At the 20-acre farm of Julie and Scott Wilber near Boone, Iowa, for example, Drew, 14, and Jade, 12, could still do any work their parents ask of them under the changes. But the Wilbers' employee, 15-year-old MacKenzie Lewis, would be prohibited from driving the four-wheelers used on many farms, mowing grass or working around animals.


Love this post. I am going to use the comments to air out some thoughts I have. But I am not disagreeing with you on anything to be clear. I am more trying to collaborate by presenting my similar world view.

I fully agree with you that independence levels seem to be trending towards less independent.

When deciding for my kid, I try to use the heuristic: " what choice would I make if I had unlimited time and resources?" That choice is usually the best, but it is always unreasonable. The beauty of this heuristic is it then forces me to admit to myself that I am compromising, or at least weighing my needs against my children's. Now taking care of yourself is taking care of the family and a net gain for everyone involved. It's not selfish to say you are making this calculation. But, I think ignoring the calculation is a bit dishonest.

I remember your sleep training post. I honestly feel like if I had unlimited time and resources, I would hold my baby every day until they are old enough to have a discussion and make sure they understand that I am one room away if they need anything. Spoiler alert, I still ended up sleep training my baby at 1yo because I we could not juggle work/sleep/health with a baby that just couldn't sleep without us. I did my research and I think there are benefits to sleep training, but to me it feels weird to say I am doing it for the kid when I just so happen to also get a huge quality of life improvement. I find it more true to say, in a perfect world I would stay up with my baby as they sleep on me... But I don't live in a perfect world and I need to sleep/work/function to take care of the family soooo, sleep training it is! It sounds cold, but I feel like it's more honest than "I am doing my child a favor by sleep training them".

With the independence levels. I feel like my unlimited time and resources answer would be to allow my children to feel independent while also never letting them leave my sight. Anything less than that does seem like a compromise. The best decision for me and my family may be to let my kids play at the playground by themselves while I do dishes in my house a block away, but that is a compromise from watching them from the car nearby. I think it can be the right decision, but I think it should be framed as me making a compromise/tradeoff calculation instead of "I am giving my child the gift of independence".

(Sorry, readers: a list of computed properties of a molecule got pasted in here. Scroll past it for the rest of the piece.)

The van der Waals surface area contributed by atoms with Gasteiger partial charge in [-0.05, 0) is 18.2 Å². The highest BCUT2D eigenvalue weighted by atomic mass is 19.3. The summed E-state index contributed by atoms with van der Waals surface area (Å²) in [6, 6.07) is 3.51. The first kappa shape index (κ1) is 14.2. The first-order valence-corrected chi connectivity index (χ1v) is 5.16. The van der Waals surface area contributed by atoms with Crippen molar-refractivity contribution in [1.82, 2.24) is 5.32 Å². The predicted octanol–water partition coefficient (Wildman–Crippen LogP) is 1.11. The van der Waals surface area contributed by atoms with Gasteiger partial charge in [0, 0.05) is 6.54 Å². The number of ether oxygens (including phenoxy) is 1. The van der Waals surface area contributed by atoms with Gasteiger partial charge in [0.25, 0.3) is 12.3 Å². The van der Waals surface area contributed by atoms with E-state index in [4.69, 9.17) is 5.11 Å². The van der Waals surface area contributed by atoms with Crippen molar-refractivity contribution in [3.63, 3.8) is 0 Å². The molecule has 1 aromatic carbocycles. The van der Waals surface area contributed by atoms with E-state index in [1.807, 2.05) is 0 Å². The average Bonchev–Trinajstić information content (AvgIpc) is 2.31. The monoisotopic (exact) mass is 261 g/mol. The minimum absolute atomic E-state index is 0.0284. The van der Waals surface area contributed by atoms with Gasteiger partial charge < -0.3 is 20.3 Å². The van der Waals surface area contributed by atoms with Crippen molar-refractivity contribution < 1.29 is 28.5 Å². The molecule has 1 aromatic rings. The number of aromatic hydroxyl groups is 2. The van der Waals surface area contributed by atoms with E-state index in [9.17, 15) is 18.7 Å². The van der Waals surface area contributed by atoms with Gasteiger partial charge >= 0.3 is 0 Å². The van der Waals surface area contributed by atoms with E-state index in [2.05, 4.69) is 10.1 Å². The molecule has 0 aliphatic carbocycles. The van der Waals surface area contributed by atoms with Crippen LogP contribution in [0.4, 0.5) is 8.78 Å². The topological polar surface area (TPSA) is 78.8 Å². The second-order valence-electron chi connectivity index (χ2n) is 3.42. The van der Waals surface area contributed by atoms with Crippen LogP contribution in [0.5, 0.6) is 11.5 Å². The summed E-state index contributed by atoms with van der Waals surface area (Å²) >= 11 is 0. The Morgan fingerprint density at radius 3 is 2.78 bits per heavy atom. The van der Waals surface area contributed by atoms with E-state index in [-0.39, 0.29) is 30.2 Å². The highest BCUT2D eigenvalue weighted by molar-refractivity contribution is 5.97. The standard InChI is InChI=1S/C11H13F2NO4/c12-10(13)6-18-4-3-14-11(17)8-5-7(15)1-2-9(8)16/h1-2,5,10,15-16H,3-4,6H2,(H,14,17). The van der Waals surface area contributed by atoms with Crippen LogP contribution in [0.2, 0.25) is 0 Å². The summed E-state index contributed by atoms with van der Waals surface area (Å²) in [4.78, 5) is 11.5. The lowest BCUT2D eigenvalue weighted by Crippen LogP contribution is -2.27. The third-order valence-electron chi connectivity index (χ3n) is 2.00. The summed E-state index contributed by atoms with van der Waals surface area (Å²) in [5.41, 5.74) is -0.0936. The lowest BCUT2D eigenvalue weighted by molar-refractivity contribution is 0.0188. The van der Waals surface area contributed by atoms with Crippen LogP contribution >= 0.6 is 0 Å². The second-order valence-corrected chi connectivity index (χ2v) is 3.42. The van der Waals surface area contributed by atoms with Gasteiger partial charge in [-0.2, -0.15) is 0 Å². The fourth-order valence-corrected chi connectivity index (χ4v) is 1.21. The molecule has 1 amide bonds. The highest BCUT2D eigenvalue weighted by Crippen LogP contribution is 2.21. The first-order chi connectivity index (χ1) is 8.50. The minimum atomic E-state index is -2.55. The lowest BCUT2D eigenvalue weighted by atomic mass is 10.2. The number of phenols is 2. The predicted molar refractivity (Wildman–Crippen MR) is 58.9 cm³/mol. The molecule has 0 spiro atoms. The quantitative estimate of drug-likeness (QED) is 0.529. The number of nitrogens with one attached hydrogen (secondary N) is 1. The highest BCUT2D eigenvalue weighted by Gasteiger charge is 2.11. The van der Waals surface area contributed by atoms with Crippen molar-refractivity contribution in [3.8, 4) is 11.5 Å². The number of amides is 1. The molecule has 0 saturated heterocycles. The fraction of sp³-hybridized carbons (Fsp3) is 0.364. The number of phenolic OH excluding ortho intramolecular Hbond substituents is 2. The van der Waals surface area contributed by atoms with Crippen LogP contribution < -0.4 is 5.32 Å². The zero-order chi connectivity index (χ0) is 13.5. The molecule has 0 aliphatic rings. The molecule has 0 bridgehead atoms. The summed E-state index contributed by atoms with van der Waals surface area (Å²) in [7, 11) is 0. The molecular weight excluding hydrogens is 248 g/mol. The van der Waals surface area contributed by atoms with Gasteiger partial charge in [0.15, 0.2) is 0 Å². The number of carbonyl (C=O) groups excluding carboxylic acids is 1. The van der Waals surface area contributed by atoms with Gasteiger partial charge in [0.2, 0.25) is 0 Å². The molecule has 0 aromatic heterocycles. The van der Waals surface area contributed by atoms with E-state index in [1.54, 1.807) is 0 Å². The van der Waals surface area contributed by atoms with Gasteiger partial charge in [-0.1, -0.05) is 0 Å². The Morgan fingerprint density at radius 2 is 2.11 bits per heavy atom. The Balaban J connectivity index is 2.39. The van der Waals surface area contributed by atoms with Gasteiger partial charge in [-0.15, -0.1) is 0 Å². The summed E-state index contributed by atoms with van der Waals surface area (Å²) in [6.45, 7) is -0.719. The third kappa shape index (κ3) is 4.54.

I don't want to belittle the importance of fostering independence, or promoting self soothing (I'm regards to sleep training). But I think they are often used to fully justify a decision when in reality they are a small variable in the balancing act between what is a perfect decision and what is a actually feasible.

If you accept my premise that "the importance of fostering independence" is something people say when they really mean "we are making a decision based off what is best for our kid and what we can feasibly provide them" then you may accept my next statements. The next portion is also the opinion I most weakly hold, it just ties the thought together ...

A more connected world means a more judgemental world where everyone is comparing themselves to others. Kids and their self image aren't the only thing effected by the internet, parents are too. Some parents can hire a house cleaner, work only 20 hours a week, hire a nanny during the day, so that if they want to stay up all night with their baby they can. In the same way teenage girls compare them to the Instagram influencers, parents compare themselves to the incredibly fortunate families who never has to worry about sleep training. Everyone is pushed to these unattainable standards where parents are shamed for having their kids walk a half mile to school. This section is starting to sound a bit "kids these days", so I will end it but you get my point, it's the internets fault.

We get so much pressure to do the unlimited time and resources thing even though we do not have unlimited time and resources. We are forced to either say, "welp I don't have those resources, but I'm doing the best that I can!" OR we say "actually what I'm doing is healthy" (i.e. I'm fostering independence, I'm giving my baby the gift of self-soothing). In my opinion the former is closer to the truth.

We are all just trying our best to maximize our children's happiness.

Jeff, thanks for your post. I want to make it clear that I'm not disagreeing or accusing you of anything here. I am more going off on a tangent. I described "independence" as a variable in everyone's equation and what you are pointing out here is that everyone weighs that variable differently. Therefore I see your post as a great example that even with the same equation different families arrive at different correct answers based off how they weight their variables. I love all your child-based posts recently and you inspired me to think about this deeply enough to write this really really long comment.

Might also be interesting to look at this from a Learned Helplessness point of view. Especially with helicopter parenting. Perhaps children aren't learning to solve their own problems independenly. I wouldn't be surprised if this contributes to the mental health epidemic.